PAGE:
Every once in a while, you run into a toddler who enthusiastically chows down on a huge dinner salad or side of ratatouille. Most parents, though, struggle to get their kids to eat more vegetables. If you’re raising a picky eater, join the club. That can be frustrating for you as a parent, but it’s not a sign that you’re doing something wrong.
Young kids, especially, are supposed to be picky. They are hard-wired to reject new foods and foods that taste bitter or otherwise “icky” to them, a phenomenon known as “neophobia.”1 Experts believe this is an innate survival mechanism designed to keep dangerous plants out of their mouths. Your child doesn’t know that Brussels sprouts and mustard greens aren’t trying to kill them. Although kids start to outgrow neophobia as they hit school age, most parents of older kids and teens will tell you that it’s still not easy to get them to enjoy vegetables.
So what are parents to do?
On the one hand, we want our kids to eat diverse, colorful meals that deliver the full spectrum of vitamins, minerals, and other phytochemicals that promote strong, healthy bodies. On the other hand, the constant rejection of our hard work in the kitchen is exhausting and demoralizing. Mostly, we don’t want mealtimes to be miserable.
It’s not easy to expand your kids’ palettes, and it might take longer than you’d like, but it can be done.It boils down to two things: getting the kids’ buy-in and making veggies as appealing as possible. Here are some creative ideas to help kids develop a taste for vegetables.
Tips for Getting Kids (And Picky Eaters of All Ages) To Enjoy Vegetables
Give them choices.
Your kids will never truly enjoy vegetables if you force the issue. Kids respond better when they feel like they have some control and agency in any situation. Give them some choice in the matter… but constrain them.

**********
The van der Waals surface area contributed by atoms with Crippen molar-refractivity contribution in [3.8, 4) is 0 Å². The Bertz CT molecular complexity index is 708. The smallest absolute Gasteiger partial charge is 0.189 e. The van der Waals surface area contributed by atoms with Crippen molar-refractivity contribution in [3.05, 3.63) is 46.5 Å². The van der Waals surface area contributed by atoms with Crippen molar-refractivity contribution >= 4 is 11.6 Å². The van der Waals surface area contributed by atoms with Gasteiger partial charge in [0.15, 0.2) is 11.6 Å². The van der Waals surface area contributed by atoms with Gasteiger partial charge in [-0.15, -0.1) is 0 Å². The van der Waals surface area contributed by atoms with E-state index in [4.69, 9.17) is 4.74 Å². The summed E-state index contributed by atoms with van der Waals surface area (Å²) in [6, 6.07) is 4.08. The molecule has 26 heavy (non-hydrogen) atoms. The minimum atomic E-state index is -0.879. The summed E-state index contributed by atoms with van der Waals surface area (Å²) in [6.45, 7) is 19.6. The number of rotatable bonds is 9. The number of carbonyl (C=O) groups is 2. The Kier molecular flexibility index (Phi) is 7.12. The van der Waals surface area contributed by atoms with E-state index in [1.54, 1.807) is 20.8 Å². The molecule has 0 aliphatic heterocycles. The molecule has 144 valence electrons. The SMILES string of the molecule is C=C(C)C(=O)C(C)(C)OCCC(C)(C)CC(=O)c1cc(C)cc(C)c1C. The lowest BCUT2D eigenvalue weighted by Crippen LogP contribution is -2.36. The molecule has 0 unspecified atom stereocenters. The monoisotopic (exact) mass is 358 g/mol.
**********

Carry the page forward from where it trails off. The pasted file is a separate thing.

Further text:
Instead of, “What do you want for dinner?” ask, “Should we have broccoli or asparagus with our dinner tonight?”
Instead of, “You need to eat your vegetables before you can leave the table,” try, “Would you rather have three bites of cauliflower or two bites of cauliflower and one baby carrot?”
Serve lots of options.
Everyone loves buffet-style food. Try:
Taco or nacho bar, burrito bowls (tomatoes, salsa, onions, green onions, various peppers, cilantro, avocado—which yes, is technically a fruit)
Baked potato or sweet potato bar (chopped broccoli or cauliflower, onions, tomatoes, chives)
Poke bowls (shredded carrots and cabbage, diced cucumber, diced or shredded radish, edamame, seaweed, avocado)
Salad bar (anything!)
This also gives kids choice, and it’s more fun than a pile of vegetables plopped on their plates. As they assemble their meals, encourage them to take one bite of something new.
Sure, it’s a little more work up front to chop up a bunch of vegetables, but just think of it as meal prep. You can use leftovers to make omelets or salads the next day.
Explain why it’s important.
We adults don’t always love all the “healthy foods” we choose to eat. (Does anyone like zucchini as much as dessert?) We eat them because we know they are good for us, and we appreciate how they make us feel. Even young kids can understand that different foods provide different building blocks that help our bodies grow strong. Just like their Lego sets have blocks of different shapes, sizes, and colors, vegetables of different colors serve slightly different functions.
Keep it simple and age-appropriate, but give kids credit for being smart (if not always rational or cooperative!)
Involve them in the preparation.
Again, this taps into their desire for control. Even young kids can help in the kitchen with washing, chopping, seasoning, stirring, plating, etc. Let them pick out a vegetable at the grocery store or farmer’s market—something familiar or novel. Get slightly older kids involved in finding easy vegetable recipes they might enjoy. Encourage them to pack their own lunchboxes (with options you approve of, including at least one vegetable).
Make eating vegetables fun.
Don’t take mealtime too seriously. Let your kids play with their food. Cut veggies into fun shapes and let them arrange them on their plate to make food art.
Ask them questions about the food that encourage them to engage with it. Which food on their plate is the crunchiest, softest, shiniest, saltiest? Pretend you’re on a cooking show and come up with fun or creative ways to describe the dinner like you’re contestants or judges.
Make a color chart and have kids put stickers in different columns to show the variety of vegetables they have tried.
Experiment with different textures.